Published online by Cambridge University Press: 26 July 2019
In 2008, for the first time in the history of this country, a black woman became First Lady of the United States. During Barack Obama's presidency, Michelle Obama was ever present in the public eye for her advocacy on issues related to health, military families, education, and for promoting the interests of women and girls. This article contributes to ongoing scholarly discourse, as well as extensive media coverage and analysis, regarding Obama's role as wife and first lady by critically examining how the particular model of motherhood she embraced and exhibited, a model firmly rooted in the black American community, was designed to challenge negative stereotypes of black women, maternity, and families. We address the following questions in this work: How did Obama's identity as a black woman influence the policies she championed as first lady? Does Obama's mothering relate to stereotypes of black mothers and help (re)define black motherhood, and if so, how? What does it mean to be a black mater gentis or mother of the nation? Drawing on her speeches and policy initiatives, we reveal how Michelle Obama defied dominant and oppressive stereotypes of black women and mothers while simultaneously (re)defining black womanhood and motherhood for the nation.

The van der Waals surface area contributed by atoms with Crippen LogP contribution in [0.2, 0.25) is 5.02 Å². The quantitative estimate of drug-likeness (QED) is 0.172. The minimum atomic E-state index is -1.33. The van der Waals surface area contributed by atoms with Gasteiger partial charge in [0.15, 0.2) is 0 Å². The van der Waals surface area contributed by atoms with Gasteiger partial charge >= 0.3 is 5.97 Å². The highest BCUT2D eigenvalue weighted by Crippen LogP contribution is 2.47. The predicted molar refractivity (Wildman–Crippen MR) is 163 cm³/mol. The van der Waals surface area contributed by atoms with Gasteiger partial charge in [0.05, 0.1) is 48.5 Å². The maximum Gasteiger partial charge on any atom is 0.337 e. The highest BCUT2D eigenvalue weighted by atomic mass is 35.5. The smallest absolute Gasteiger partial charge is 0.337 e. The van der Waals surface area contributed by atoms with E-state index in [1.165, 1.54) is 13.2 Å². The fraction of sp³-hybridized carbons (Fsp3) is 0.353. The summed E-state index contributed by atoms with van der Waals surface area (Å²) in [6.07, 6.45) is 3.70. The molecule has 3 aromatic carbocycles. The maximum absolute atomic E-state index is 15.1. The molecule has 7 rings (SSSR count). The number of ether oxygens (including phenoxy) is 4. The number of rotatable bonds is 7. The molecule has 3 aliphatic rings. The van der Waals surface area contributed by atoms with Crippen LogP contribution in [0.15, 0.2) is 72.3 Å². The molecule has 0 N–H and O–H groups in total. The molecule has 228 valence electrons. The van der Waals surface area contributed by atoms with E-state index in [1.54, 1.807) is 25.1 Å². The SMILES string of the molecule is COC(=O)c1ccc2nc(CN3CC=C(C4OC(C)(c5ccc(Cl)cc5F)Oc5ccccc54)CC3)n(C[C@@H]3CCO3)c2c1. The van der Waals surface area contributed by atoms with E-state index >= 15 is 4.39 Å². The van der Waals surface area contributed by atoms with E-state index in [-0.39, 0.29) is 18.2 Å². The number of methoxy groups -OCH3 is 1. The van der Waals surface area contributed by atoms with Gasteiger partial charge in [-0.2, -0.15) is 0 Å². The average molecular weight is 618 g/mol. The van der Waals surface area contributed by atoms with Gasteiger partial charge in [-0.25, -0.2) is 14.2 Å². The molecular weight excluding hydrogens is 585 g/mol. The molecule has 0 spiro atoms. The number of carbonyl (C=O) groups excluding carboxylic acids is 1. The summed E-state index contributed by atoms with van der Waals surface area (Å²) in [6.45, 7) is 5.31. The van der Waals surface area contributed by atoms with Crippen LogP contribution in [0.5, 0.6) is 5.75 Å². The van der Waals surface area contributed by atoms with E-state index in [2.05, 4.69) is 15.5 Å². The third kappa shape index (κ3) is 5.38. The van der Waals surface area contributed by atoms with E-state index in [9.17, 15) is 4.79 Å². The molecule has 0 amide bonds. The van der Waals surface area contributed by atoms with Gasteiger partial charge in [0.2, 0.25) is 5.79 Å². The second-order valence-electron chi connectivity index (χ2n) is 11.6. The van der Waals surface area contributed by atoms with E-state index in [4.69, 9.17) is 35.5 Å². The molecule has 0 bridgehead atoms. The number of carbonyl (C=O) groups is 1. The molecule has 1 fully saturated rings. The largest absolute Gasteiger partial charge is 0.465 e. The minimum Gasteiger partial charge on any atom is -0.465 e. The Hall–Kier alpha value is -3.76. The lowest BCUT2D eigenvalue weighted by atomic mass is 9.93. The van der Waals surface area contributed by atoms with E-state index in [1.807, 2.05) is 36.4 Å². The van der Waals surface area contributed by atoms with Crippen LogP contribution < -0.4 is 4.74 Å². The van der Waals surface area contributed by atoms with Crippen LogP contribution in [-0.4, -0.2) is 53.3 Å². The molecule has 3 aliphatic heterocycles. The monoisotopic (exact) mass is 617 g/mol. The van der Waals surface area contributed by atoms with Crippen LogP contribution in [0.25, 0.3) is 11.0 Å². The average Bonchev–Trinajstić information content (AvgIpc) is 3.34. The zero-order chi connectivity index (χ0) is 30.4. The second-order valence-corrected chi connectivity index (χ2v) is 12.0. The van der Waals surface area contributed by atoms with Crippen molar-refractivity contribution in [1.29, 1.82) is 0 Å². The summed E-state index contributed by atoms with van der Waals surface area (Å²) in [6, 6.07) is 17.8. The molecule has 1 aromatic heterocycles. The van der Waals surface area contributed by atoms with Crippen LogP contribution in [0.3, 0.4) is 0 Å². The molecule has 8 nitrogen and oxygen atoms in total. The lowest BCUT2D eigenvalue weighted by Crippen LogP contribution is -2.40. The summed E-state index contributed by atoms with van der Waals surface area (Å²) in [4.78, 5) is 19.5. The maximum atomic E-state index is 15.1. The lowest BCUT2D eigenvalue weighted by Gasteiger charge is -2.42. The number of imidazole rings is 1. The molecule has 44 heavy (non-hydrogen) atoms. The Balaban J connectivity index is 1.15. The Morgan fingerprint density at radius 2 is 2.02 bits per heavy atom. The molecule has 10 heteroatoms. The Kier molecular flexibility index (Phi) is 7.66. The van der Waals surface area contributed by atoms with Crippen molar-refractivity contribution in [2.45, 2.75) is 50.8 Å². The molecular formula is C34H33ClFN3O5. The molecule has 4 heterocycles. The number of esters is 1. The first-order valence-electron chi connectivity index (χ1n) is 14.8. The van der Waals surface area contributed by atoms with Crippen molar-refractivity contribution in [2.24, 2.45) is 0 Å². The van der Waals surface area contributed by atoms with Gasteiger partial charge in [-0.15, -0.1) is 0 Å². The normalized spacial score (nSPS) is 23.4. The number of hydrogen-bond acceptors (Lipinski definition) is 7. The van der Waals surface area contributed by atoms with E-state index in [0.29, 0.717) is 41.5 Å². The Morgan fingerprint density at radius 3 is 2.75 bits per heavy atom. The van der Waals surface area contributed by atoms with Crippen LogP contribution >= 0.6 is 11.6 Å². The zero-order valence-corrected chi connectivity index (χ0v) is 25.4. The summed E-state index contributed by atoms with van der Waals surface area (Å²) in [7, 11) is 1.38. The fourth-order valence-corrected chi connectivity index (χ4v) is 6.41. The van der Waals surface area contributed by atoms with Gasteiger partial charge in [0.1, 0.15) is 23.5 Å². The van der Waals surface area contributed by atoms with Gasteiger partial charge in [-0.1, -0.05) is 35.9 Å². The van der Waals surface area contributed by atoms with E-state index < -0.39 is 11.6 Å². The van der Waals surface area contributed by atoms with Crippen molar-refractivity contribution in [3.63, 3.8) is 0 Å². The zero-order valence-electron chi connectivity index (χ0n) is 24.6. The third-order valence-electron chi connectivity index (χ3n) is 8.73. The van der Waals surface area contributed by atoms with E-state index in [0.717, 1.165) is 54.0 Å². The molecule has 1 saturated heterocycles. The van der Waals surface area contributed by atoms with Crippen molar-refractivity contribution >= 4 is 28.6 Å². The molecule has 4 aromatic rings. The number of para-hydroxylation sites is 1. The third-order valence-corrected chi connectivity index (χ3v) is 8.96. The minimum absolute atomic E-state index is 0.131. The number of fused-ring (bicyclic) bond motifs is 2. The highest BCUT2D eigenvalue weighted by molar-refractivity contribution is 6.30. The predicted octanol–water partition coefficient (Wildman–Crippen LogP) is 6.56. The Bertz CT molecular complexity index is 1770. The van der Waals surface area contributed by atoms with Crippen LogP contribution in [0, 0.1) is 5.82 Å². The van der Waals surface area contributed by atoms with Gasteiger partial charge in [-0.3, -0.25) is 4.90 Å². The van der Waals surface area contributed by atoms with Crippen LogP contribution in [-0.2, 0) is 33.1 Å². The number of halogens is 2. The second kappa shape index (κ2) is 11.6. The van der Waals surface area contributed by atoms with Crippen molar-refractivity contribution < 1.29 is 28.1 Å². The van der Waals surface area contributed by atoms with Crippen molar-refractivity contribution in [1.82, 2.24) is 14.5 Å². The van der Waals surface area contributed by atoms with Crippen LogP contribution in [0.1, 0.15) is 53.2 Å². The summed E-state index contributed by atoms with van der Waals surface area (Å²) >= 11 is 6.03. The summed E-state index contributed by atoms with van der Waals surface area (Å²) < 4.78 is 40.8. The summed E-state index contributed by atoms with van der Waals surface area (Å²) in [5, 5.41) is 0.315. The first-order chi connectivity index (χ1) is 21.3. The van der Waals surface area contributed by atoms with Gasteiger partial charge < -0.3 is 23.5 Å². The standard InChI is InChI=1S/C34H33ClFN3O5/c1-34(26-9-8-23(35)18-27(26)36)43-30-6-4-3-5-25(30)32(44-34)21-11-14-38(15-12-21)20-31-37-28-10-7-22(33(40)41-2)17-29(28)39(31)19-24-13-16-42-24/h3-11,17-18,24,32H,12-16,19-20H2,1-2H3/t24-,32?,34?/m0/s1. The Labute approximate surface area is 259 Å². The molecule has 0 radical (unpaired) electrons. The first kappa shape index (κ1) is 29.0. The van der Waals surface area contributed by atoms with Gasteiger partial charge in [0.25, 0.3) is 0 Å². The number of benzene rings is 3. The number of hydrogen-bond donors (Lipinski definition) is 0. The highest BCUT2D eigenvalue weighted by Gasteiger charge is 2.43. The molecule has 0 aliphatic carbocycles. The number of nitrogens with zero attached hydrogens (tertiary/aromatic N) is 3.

All authors contributed equally to this article.